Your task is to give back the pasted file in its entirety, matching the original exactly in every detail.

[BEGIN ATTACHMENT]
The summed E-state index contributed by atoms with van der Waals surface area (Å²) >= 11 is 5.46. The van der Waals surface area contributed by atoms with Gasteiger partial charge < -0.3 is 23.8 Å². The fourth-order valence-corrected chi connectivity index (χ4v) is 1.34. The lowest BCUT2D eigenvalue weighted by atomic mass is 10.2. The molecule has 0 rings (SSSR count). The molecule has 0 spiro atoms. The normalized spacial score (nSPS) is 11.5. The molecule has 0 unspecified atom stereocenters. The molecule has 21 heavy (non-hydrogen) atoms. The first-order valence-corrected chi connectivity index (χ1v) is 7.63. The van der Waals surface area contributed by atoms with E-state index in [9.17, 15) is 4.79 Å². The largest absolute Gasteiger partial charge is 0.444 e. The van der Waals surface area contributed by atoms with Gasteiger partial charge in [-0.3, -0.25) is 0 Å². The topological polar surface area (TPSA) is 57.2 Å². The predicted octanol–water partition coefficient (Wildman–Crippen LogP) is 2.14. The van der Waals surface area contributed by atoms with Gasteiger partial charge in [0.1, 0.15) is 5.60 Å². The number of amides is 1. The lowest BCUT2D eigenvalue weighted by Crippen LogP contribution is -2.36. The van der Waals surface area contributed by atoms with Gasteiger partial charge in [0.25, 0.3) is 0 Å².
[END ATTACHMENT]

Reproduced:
The summed E-state index contributed by atoms with van der Waals surface area (Å²) >= 11 is 5.46. The van der Waals surface area contributed by atoms with Gasteiger partial charge < -0.3 is 23.8 Å². The fourth-order valence-corrected chi connectivity index (χ4v) is 1.34. The lowest BCUT2D eigenvalue weighted by atomic mass is 10.2. The molecule has 0 rings (SSSR count). The molecule has 0 spiro atoms. The normalized spacial score (nSPS) is 11.5. The molecule has 0 unspecified atom stereocenters. The molecule has 21 heavy (non-hydrogen) atoms. The first-order valence-corrected chi connectivity index (χ1v) is 7.63. The van der Waals surface area contributed by atoms with E-state index in [9.17, 15) is 4.79 Å². The largest absolute Gasteiger partial charge is 0.444 e. The van der Waals surface area contributed by atoms with Gasteiger partial charge in [-0.3, -0.25) is 0 Å². The topological polar surface area (TPSA) is 57.2 Å². The predicted octanol–water partition coefficient (Wildman–Crippen LogP) is 2.14. The van der Waals surface area contributed by atoms with Gasteiger partial charge in [0.1, 0.15) is 5.60 Å². The number of amides is 1. The lowest BCUT2D eigenvalue weighted by Crippen LogP contribution is -2.36. The van der Waals surface area contributed by atoms with Gasteiger partial charge in [0.25, 0.3) is 0 Å².